Biophysical and biochemical studies of Photosystem II and Photosystem I

In photosynthetic reactions, energy from light is stored as chemical energy. In the oxygenic photosynthesis this process occurs in the thylakoid membranes of green plants, alga and cyanobacteria. The electrons which needed to store the energy in the chemical form are derived from water, the most abundant substance in biosphere. Water is oxidized to dioxygen, electrons and protons by Photosystem II, a multisubunit protein membrane complex. Photosystem II works at extremely high redox potentials and carries out unique proton coupled electron transfer reactions. Photosystem I, another important light driven protein complex continues electron transfer in the thylakoid membrane.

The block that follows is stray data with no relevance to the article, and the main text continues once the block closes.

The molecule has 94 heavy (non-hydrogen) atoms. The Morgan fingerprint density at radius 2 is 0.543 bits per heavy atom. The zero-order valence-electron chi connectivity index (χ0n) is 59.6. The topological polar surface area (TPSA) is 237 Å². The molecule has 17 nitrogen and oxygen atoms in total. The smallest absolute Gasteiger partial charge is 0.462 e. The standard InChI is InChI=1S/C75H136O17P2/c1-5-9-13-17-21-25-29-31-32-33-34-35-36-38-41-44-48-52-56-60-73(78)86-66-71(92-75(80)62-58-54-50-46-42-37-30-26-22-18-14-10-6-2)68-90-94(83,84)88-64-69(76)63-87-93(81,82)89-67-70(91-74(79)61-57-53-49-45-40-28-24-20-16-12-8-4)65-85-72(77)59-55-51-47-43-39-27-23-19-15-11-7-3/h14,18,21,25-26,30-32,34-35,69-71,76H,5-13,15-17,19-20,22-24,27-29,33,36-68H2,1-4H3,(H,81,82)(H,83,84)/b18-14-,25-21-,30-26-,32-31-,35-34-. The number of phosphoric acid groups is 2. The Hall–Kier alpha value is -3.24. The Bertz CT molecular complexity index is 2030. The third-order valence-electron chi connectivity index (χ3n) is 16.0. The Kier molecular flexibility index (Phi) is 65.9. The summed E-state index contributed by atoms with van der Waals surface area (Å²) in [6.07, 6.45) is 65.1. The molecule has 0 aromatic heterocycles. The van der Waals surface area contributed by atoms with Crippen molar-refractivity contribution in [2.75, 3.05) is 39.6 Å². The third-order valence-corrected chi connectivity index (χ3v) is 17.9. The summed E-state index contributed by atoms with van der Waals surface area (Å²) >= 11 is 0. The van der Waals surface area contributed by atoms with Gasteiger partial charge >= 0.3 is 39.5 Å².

We are interested in the function of these complexes and in the mechanism for the oxidation of water to oxygen. In our experiments we apply different photosynthetic material (cyanobacteria, green algae and plants), various biochemical treatments, illumination procedures and mutants. We using optical, fluorescence and magnetic resonance spectroscopy to study these both Photosystem II and I their redox components.

Dynamics of the thylakoid membrane

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Photosynthetic hydrogen production in green algae

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